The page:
Saturday 24 August 2019

Harris rules out pausing cancer screening programmes

Health Minister Simon Harris. Photo: Aoife Moore/PA
Health Minister Simon Harris. Photo: Aoife Moore/PA
Eilish O'Regan

Eilish O'Regan

Health Minister Simon Harris today ruled out putting a pause on cancer screening programmes.

He was commenting after it was claimed that some senior doctors in the HSE had claimed the screening for cervical cancer and breast cancer should be put on hold until a High Court ruling is clarified.

The ruling last week in the case of Ruth Morrissey, the mother of one caught up in the CervicalCheck crisis, said there should be a standard of "absolute confidence" applied by laboratories.

This means that if there is any doubt about a slide the senior laboratory staff should refer a woman for further investigation.

Radiologists and other senior doctors said this is impossible to implement and it will lead to more cases being brought by women for compensation.

It would also lead to more women being sent for unnecessary investigations with possible side effects.

Mr Harris said today: ”I don’t think screening should be paused.

“What should happen is we should have cool and calm heads. We should allow the Attorney General to do his job.”

The judgment is currently being examined by the Attorney General to determine if it should be appealed to the Supreme Court.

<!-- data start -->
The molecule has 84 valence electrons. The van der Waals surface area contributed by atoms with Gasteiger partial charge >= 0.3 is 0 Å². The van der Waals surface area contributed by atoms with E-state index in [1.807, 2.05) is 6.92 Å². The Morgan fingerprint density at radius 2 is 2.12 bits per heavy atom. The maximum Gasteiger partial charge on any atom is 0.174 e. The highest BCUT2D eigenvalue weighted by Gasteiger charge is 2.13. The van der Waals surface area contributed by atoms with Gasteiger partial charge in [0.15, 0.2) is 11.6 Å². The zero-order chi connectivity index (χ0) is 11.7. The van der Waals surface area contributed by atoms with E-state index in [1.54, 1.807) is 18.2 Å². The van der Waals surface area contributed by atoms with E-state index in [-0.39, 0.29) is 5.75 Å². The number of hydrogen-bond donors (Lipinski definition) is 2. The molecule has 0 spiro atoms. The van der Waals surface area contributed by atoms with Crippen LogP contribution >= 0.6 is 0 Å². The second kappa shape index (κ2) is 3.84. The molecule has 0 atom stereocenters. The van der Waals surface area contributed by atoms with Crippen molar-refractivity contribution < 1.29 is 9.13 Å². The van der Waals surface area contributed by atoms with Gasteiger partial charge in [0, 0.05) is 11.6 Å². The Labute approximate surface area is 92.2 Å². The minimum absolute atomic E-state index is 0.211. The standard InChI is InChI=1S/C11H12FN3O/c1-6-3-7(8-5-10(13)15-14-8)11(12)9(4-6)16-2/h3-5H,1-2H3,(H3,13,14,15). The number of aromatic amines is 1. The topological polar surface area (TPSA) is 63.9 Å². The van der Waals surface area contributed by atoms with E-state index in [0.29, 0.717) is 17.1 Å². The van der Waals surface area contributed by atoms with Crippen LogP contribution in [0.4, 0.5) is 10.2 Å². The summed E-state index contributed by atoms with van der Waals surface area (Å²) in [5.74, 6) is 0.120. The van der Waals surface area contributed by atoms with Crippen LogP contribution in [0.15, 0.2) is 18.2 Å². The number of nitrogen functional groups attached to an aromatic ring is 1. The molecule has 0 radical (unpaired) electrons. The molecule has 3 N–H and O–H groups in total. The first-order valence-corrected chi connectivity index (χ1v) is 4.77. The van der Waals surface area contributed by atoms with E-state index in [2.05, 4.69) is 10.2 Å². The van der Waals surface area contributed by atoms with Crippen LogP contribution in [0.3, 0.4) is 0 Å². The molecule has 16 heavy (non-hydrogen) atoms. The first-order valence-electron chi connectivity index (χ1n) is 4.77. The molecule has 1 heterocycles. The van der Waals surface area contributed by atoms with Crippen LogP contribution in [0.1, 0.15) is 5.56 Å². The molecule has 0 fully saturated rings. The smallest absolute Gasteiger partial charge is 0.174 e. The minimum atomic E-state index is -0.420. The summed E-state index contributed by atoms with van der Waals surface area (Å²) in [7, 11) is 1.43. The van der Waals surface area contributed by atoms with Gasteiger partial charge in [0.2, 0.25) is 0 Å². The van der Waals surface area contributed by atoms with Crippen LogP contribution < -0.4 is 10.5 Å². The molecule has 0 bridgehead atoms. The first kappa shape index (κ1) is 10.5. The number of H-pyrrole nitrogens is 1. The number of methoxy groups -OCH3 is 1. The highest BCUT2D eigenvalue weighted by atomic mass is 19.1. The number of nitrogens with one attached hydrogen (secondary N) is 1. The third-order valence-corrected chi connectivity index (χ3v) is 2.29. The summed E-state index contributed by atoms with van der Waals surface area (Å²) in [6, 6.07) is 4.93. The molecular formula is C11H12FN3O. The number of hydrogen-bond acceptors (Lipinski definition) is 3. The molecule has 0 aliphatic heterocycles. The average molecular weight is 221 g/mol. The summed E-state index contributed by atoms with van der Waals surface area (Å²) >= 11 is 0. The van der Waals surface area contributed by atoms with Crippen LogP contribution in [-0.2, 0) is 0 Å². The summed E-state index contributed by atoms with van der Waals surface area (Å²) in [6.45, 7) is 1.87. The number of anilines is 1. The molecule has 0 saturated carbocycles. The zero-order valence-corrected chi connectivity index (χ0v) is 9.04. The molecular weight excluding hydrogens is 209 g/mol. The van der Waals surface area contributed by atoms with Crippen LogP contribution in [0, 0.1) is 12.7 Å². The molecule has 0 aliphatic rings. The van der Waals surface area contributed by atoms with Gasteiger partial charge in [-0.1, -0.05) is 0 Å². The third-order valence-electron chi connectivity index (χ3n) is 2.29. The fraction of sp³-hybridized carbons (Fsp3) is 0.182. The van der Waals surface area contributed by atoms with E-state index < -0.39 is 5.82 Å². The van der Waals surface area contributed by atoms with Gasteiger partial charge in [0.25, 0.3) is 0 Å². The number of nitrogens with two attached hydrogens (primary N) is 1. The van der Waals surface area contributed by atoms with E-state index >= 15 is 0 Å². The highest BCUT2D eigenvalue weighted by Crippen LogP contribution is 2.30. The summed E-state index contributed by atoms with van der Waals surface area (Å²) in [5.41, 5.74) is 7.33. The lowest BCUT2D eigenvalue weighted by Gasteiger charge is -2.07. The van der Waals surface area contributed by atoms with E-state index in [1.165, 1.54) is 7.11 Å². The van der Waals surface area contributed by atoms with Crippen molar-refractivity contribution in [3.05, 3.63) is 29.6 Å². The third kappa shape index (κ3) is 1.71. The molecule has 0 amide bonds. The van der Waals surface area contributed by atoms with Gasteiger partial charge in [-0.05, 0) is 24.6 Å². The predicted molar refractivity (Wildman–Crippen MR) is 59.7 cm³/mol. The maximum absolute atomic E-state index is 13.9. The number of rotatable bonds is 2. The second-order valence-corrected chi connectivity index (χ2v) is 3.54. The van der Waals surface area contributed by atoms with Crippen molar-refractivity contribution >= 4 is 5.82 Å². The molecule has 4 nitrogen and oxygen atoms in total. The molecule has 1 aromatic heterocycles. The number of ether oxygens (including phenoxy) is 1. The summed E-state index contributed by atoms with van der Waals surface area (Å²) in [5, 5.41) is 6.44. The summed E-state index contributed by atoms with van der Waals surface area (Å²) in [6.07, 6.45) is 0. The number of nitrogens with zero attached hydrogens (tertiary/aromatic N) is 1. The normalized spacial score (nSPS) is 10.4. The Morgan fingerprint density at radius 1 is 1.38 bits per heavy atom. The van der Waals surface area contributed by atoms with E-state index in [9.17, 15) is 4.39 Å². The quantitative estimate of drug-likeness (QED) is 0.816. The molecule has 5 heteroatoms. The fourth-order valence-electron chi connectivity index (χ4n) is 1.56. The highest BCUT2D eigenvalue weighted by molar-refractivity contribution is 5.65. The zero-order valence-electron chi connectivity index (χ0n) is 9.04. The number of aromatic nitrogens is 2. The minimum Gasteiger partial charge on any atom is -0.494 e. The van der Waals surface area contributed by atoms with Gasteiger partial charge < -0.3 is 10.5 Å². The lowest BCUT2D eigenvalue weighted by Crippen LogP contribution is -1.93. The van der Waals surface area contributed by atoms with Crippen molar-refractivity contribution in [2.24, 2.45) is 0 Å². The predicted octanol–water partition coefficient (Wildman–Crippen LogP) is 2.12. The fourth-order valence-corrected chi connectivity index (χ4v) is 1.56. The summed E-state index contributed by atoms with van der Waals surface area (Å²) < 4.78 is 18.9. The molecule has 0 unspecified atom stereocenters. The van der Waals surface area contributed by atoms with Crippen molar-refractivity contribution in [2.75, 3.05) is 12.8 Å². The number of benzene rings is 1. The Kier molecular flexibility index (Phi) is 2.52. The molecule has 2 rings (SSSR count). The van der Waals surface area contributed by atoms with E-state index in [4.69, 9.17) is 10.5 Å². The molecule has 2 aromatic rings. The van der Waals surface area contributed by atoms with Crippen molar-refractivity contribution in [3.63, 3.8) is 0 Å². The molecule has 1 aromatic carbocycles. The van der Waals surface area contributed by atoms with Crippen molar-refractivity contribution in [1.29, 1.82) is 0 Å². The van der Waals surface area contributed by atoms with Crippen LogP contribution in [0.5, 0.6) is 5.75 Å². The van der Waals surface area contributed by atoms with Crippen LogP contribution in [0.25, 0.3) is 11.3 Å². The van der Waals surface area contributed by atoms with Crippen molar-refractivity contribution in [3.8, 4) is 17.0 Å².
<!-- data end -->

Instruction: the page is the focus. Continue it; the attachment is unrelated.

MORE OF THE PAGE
He said: ”We need to consider the legal implications of the judgment in terms of our wider health service, not just screening but also in the area of diagnostics and issues in general.

“Its very difficult to have absolute confidence when it comes to health because there are judgment calls made.

“But equally its important we don’t take one or two words out of judgments without getting the AG to give us a view on that.”

Earlier Judge Kevin Cross said some of the public commentary on his ruling made last Friday was “hysterical”.

Meanwhile,Cian O’Carroll, solicitor for Ruth Morrissey, has described comments by Dr Peter McKenna of the HSE about the possibility of the withdrawal of screening programmes, as “vindictive.”

“The issue here is that you have a senior manager within the HSE, Dr Peter McKenna, alluding to the fact that at a crisis meeting calls were made to shut down screening, now that sounds almost vindictive to me.

“That is totally unnecessary and unjustified based on this judgment which is nothing new. The test hasn't changed. Why should Irish women not be entitled to the same standards of care in their screening that their sisters in the UK are?” he asked on RTE radio’s News at One.

He was commenting on the decision by US laboratory Quest Diagnostics to appeal last week’s High Court award of €2.1m to Ruth Morrissey.

“They're entitled to appeal, that's the way the legal system works, hopefully the appeal can be dealt with quickly and then there can be certainty for Ruth and Paul Morrissey and also put an end to what the judge described as ‘ill informed and hysterical commentary’ which has been going on for the last week as his judgment has been misrepresented by various people in the medical profession and the HSE.”

The appeal did not come as a surprise to the Morrisseys, he said as the other laboratory involved in the case, MedLab, had indicated  they may appeal shortly after the judgment.

“The HSE have clearly been building up their reasons for an appeal, what's important to remember about the HSE is that the court found them to be primarily responsible for the running of the screening programme which they denied.

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